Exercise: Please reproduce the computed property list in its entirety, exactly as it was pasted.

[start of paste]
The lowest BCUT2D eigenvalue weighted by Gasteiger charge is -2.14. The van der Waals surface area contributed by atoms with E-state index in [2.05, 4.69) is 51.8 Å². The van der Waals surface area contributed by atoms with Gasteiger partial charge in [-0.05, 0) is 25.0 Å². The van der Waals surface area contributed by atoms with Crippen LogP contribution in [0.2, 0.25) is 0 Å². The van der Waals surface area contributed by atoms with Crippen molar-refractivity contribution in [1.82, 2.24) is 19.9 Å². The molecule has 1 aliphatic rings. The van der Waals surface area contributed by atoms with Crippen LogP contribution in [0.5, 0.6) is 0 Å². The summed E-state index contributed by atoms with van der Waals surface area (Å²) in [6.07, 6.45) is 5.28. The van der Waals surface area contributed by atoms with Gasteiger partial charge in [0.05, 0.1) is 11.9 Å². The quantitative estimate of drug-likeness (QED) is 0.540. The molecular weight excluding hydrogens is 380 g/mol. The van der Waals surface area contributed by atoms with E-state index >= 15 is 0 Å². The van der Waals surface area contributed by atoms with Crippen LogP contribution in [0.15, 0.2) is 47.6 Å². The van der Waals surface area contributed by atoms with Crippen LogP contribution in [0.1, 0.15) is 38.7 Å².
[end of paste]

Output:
The lowest BCUT2D eigenvalue weighted by Gasteiger charge is -2.14. The van der Waals surface area contributed by atoms with E-state index in [2.05, 4.69) is 51.8 Å². The van der Waals surface area contributed by atoms with Gasteiger partial charge in [-0.05, 0) is 25.0 Å². The van der Waals surface area contributed by atoms with Crippen LogP contribution in [0.2, 0.25) is 0 Å². The van der Waals surface area contributed by atoms with Crippen molar-refractivity contribution in [1.82, 2.24) is 19.9 Å². The molecule has 1 aliphatic rings. The van der Waals surface area contributed by atoms with Crippen LogP contribution in [0.5, 0.6) is 0 Å². The summed E-state index contributed by atoms with van der Waals surface area (Å²) in [6.07, 6.45) is 5.28. The van der Waals surface area contributed by atoms with Gasteiger partial charge in [0.05, 0.1) is 11.9 Å². The quantitative estimate of drug-likeness (QED) is 0.540. The molecular weight excluding hydrogens is 380 g/mol. The van der Waals surface area contributed by atoms with E-state index >= 15 is 0 Å². The van der Waals surface area contributed by atoms with Crippen LogP contribution in [0.15, 0.2) is 47.6 Å². The van der Waals surface area contributed by atoms with Crippen LogP contribution in [0.1, 0.15) is 38.7 Å².